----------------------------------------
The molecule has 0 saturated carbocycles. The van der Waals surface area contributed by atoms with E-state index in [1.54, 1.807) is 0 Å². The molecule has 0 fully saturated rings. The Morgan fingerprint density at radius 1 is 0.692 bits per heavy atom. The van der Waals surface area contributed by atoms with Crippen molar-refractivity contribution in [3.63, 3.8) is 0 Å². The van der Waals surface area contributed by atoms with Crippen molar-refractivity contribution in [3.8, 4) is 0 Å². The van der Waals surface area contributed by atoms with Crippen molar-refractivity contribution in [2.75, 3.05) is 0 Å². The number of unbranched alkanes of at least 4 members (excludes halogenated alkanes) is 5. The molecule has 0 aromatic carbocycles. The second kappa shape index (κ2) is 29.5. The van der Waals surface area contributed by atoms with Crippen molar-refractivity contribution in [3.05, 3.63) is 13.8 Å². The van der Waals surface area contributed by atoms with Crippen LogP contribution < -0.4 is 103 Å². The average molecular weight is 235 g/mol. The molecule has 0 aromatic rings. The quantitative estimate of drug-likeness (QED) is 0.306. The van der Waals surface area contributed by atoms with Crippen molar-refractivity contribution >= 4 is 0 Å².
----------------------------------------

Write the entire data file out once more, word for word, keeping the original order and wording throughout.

The molecule has 0 saturated carbocycles. The van der Waals surface area contributed by atoms with E-state index in [1.54, 1.807) is 0 Å². The molecule has 0 fully saturated rings. The Morgan fingerprint density at radius 1 is 0.692 bits per heavy atom. The van der Waals surface area contributed by atoms with Crippen molar-refractivity contribution in [3.63, 3.8) is 0 Å². The van der Waals surface area contributed by atoms with Crippen molar-refractivity contribution in [3.8, 4) is 0 Å². The van der Waals surface area contributed by atoms with Crippen molar-refractivity contribution in [2.75, 3.05) is 0 Å². The number of unbranched alkanes of at least 4 members (excludes halogenated alkanes) is 5. The molecule has 0 aromatic carbocycles. The second kappa shape index (κ2) is 29.5. The van der Waals surface area contributed by atoms with Crippen molar-refractivity contribution in [3.05, 3.63) is 13.8 Å². The van der Waals surface area contributed by atoms with Crippen LogP contribution < -0.4 is 103 Å². The average molecular weight is 235 g/mol. The molecule has 0 aromatic rings. The quantitative estimate of drug-likeness (QED) is 0.306. The van der Waals surface area contributed by atoms with Crippen molar-refractivity contribution >= 4 is 0 Å².